Nocturnal seizures are one of the major problems of epilepsy. They are not benign and can result in sleep disruption leading to daytime somnolence and concentration difficulty. The diagnosis and characterization of this condition is difficult because the episodes are seldom witnessed. Various studies have shown that treatment of these seizures results in improvement in sleep efficiency, decreased arousals and increases in REM sleep. The challenge to clinicians lies in differentiating nocturnal seizures from other paroxysmal night events.
This article discusses about nocturnal seizures and a typical case of nocturnal seizures in a child has been elaborated. Case report This is the case of Patient X. Patient X is a 6 year old African American male who presents after a witnessed episode of generalized seizure without motor activity but with unresponsiveness and a staring look which lasted for at least 5 minutes during night sleep. It is likely that Patient X also had 2 other episodes in the week leading to his presentation.
This was suggested by two bed wettings in the preceding week, which the patient’s mother stated was unusual for him. The morning preceding the seizure the patient’s mother experience difficulty in arousing him from sleep. Additionally, on the way home from school the patient’s mother reports that he fell to sleep in the car as usual but was again difficult to be awakened and his body had gone limp. The patient’s mother took him inside and tried to wake him by slapping his cheeks but this too was unsuccessful.
After several attempts at arousal the patient’s mother called 911 for assistance. On arrival at the hospital, it took the patient about 2 hours to come to his normal self. While waiting on the ambulance the patient began to come out of sleep and subsequently vomited two times and appeared confused. Examination also revealed a mild right hemiparesis with a reduction of tone and reflexes consistent with a post–ictal state. An EEG was ordered and revealed moderate generalized abnormalities consistent with a seizure diathesis.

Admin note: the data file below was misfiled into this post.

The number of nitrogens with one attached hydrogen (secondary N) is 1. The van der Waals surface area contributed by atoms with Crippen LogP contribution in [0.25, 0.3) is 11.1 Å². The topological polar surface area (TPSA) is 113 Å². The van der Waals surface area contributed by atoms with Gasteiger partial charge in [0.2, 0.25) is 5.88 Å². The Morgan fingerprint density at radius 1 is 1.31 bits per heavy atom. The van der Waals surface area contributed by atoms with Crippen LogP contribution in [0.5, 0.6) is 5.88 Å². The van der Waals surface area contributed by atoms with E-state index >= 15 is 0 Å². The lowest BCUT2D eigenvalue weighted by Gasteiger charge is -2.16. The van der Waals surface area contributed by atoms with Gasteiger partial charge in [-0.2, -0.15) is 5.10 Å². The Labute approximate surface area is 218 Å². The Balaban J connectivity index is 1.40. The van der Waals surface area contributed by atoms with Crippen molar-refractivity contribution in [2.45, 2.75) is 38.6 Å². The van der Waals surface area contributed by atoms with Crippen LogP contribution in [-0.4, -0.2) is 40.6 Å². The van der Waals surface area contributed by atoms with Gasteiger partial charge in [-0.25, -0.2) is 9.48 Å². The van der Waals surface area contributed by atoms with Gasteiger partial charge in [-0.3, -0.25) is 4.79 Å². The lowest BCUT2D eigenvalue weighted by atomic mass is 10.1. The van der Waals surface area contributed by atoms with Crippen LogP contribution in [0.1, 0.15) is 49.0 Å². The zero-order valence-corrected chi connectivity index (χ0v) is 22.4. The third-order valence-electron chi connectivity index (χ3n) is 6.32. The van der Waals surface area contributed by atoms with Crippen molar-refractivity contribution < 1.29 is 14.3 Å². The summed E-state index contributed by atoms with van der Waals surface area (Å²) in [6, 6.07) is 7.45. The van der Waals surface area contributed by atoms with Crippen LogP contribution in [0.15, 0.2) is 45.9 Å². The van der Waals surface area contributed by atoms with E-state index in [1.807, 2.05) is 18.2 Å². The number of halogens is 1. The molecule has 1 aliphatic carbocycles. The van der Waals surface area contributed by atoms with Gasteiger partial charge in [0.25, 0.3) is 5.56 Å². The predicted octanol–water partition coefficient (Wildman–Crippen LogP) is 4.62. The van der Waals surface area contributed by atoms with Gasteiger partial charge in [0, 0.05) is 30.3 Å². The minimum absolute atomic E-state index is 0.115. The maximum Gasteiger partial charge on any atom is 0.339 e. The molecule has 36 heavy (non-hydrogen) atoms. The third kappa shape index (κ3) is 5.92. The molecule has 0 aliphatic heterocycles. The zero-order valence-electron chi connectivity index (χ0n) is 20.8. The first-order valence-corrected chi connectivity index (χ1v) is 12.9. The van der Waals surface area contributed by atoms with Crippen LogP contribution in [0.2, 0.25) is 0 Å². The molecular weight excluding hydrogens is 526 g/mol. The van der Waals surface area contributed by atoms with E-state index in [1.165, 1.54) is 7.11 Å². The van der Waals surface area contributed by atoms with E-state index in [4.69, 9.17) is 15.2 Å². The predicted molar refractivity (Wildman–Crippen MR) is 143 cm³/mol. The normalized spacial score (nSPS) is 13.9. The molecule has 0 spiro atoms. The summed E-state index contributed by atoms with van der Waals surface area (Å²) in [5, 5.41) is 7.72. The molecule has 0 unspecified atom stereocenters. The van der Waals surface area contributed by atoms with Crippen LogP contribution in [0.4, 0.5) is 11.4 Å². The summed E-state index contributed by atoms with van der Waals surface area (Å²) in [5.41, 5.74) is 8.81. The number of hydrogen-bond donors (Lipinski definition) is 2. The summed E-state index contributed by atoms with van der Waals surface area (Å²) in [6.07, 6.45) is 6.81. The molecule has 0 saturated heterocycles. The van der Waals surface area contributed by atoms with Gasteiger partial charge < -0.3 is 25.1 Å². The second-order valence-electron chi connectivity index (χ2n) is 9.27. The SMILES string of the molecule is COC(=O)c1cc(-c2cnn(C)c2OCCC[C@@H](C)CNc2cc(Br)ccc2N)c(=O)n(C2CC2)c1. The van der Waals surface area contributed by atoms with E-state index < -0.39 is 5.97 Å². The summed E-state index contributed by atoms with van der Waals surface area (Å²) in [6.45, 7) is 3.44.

Following diagnosis, the patient was started on Tegratol to be built up over time to 300g/day to manage the seizures and a nascent nasal spray for his allergies. A complete blood count was ordered as well as SGPT and tegretol level to be taken at the end of one week. During a seven year period the patient was switched to 1200mg of Trileptal which was able to control his seizures. Notably the patient was seizure free for 7 years and on his last examination at age 15 he showed to have an improved only a mildly abnormal EEG showing diffuse sharp but slow waves during sleep.
This was likely due to his compliance with his medicaton. He had no new complaints and continued to be doing well academically and socially. He had 3/3 memory, normal blood pressure and pulse, speech and eye contact. His cerebellar system including cranial nerves II-XII remain intact and he still maintains mild right sided weakness and slight hyper-reflexed on his right side. He was directed to remain on trileptal and his trileptal levels are to be monitored and his bi-annual neurological check-ups maintained.
Records also indicate that at age 4 Martin was seen for headaches of a vaguely described nature which had persisted over a 4 month period. Examination at that time was found to be normal except for some increased activity and decreased attention. Patient X was found to be functioning within the healthy cognitive range for his age group and experienced no disruption in academic or social activities during the onset of headaches.